Tom Harris

Originally, the main function of the B-2 was carrying nuclear bombs into the Soviet Union in the event of war. With the fall of the Soviet Union in 1991, the military redefined the role of the B-2. It is now classified as a multi-role bomber designed to carry conventional bombs in addition to nuclear munitions.

Image courtesy US Air Force

The B-2 includes two rotary launchers , positioned in the center of the plane. When the mission commander is ready to fire, a signal is sent to the onboard computer. The computer opens the doors of the bomb bay, the pitcher rotates to position the correct pump and then the spear.

Conventional launchers carry gravity bombs, "dumb" bombs that simply fall into your target, as well as precision guided bombs seeking the target. The plane can carry about 18,000 kg of ammunition.

Image courtesy US Department of Defense An expert in directing the assembly of ammunition rotary launcher of a B-2 (carrying nuclear bombs)

The precision guided bombs B-2 are actually ammunition "dumb" with separate guidance system attached to them. This, known as Joint Direct Attack Munition (JDAM) guidance kit includes adjustable tail, a computer control an inertial guidance system , and a GPS receiver . The B-2 uses its own GPS receiver for point targets. Once the team has located its target, it sends the GPS coordinates for JDAM target and releases the bomb.

Computerized project

Northrop Grumman designed the B-2 almost entirely on computers, completely different from the traditional drawing methods. In the 80s, this was a big leap in technology. Engineers were able to build accurate models of an aircraft from the smallest screw, and test its efficiency and stealth in a virtual simulator.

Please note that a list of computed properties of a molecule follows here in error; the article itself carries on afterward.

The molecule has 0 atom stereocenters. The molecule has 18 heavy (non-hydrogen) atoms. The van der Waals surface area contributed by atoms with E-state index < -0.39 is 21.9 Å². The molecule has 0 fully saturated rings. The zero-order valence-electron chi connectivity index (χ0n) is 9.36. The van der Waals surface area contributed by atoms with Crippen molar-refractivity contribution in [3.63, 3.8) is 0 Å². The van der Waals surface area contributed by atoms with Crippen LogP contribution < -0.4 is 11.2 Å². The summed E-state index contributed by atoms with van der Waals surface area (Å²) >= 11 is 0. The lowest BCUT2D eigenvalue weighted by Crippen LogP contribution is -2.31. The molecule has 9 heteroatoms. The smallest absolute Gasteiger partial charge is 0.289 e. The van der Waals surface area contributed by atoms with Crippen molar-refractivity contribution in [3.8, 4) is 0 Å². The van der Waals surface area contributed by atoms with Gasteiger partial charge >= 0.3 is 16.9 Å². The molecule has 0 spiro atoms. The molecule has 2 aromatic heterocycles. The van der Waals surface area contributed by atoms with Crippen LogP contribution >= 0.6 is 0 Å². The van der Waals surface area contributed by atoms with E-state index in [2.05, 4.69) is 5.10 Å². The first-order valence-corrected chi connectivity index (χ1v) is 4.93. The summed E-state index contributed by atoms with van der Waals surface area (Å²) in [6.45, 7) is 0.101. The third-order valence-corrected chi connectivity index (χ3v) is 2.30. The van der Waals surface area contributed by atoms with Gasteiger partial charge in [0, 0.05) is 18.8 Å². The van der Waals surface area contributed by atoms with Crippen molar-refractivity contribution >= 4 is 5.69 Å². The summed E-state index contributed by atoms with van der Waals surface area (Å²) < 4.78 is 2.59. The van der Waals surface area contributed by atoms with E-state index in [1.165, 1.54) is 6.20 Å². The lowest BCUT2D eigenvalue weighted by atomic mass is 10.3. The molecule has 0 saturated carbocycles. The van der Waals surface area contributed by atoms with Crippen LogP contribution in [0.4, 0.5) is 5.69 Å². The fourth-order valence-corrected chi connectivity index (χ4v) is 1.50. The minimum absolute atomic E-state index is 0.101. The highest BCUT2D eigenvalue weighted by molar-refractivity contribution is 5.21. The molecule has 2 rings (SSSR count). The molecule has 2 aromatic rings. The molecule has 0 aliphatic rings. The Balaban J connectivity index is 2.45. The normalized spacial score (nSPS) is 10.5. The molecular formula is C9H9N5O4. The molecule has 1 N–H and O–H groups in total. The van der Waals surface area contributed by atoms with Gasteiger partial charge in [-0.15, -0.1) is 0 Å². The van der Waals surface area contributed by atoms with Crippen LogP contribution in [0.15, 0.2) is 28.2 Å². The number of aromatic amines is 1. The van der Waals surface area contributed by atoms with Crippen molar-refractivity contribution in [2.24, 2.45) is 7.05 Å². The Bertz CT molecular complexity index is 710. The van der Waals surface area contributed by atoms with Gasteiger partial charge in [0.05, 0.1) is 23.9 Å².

The manufacturing process was also computed. The computer guided robots extremely accurate assembly to make sure that each piece was exactly the right position. Was essential to prevent any mistakes they might compromise the invisible shape of the plane.

In the air, the JDAM GPS receiver processes the signal from GPS satellites to keep knowledge of its own position, while the guidance system tracks the change in position of the pump. The control computer adjusts the stabilizers of the JDAM flight to guide the bomb to the intended target. This precise target attack system allows the B-2 to drop their bombs and escape quickly. The pump works well even in bad weather, as the JDAM only needs signals satellite to find your target, do not have to see anything on the ground (see How Smart Bombs Work for more information).

Due to the high cost and relative inexperience in the field, the B-2 is a fairly controversial weapon. While some analysts consider it the pinnacle of military aircraft, others say the plane has severe limitations, such as high sensitivity of its invisible to bad weather capabilities. However, almost everyone agrees that it is an evolution of aviation technology. Certainly it is a fantastic machine.

For more information about the B-2, including the fascinating story of its design, check out the links on the next page.